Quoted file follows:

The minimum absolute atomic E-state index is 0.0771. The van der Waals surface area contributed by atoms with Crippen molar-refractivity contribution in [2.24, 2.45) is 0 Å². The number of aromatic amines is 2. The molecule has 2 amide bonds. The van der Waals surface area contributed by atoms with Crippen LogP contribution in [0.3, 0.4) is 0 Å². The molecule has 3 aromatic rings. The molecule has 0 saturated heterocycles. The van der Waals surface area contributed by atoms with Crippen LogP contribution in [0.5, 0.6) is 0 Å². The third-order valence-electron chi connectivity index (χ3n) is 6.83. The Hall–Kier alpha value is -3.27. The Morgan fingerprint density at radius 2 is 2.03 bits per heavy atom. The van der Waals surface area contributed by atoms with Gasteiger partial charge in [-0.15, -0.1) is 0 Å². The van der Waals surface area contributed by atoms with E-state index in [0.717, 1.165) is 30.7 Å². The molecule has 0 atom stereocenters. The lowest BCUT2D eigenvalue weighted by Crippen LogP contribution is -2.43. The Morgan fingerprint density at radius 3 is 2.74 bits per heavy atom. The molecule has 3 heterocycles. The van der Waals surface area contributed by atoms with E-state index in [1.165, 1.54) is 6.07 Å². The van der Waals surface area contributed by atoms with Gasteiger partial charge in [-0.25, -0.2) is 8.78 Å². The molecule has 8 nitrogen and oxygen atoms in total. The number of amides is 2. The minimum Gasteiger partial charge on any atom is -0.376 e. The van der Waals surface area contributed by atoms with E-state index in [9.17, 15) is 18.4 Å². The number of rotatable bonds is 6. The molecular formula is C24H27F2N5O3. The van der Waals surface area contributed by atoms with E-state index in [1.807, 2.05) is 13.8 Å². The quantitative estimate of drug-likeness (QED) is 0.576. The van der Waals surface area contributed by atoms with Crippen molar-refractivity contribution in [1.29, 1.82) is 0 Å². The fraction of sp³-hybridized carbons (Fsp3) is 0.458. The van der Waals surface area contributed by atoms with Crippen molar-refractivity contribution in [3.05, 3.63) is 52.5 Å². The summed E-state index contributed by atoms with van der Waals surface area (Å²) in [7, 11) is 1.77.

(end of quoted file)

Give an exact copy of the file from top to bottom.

The minimum absolute atomic E-state index is 0.0771. The van der Waals surface area contributed by atoms with Crippen molar-refractivity contribution in [2.24, 2.45) is 0 Å². The number of aromatic amines is 2. The molecule has 2 amide bonds. The van der Waals surface area contributed by atoms with Crippen LogP contribution in [0.3, 0.4) is 0 Å². The molecule has 3 aromatic rings. The molecule has 0 saturated heterocycles. The van der Waals surface area contributed by atoms with Crippen LogP contribution in [0.5, 0.6) is 0 Å². The third-order valence-electron chi connectivity index (χ3n) is 6.83. The Hall–Kier alpha value is -3.27. The Morgan fingerprint density at radius 2 is 2.03 bits per heavy atom. The van der Waals surface area contributed by atoms with Gasteiger partial charge in [-0.15, -0.1) is 0 Å². The van der Waals surface area contributed by atoms with E-state index in [0.717, 1.165) is 30.7 Å². The molecule has 0 atom stereocenters. The lowest BCUT2D eigenvalue weighted by Crippen LogP contribution is -2.43. The Morgan fingerprint density at radius 3 is 2.74 bits per heavy atom. The molecule has 3 heterocycles. The van der Waals surface area contributed by atoms with E-state index in [1.165, 1.54) is 6.07 Å². The van der Waals surface area contributed by atoms with Gasteiger partial charge in [-0.25, -0.2) is 8.78 Å². The molecule has 8 nitrogen and oxygen atoms in total. The number of amides is 2. The minimum Gasteiger partial charge on any atom is -0.376 e. The van der Waals surface area contributed by atoms with E-state index in [9.17, 15) is 18.4 Å². The number of rotatable bonds is 6. The molecular formula is C24H27F2N5O3. The van der Waals surface area contributed by atoms with E-state index in [1.807, 2.05) is 13.8 Å². The quantitative estimate of drug-likeness (QED) is 0.576. The van der Waals surface area contributed by atoms with Crippen molar-refractivity contribution in [1.29, 1.82) is 0 Å². The fraction of sp³-hybridized carbons (Fsp3) is 0.458. The van der Waals surface area contributed by atoms with Crippen molar-refractivity contribution in [3.05, 3.63) is 52.5 Å². The summed E-state index contributed by atoms with van der Waals surface area (Å²) in [7, 11) is 1.77.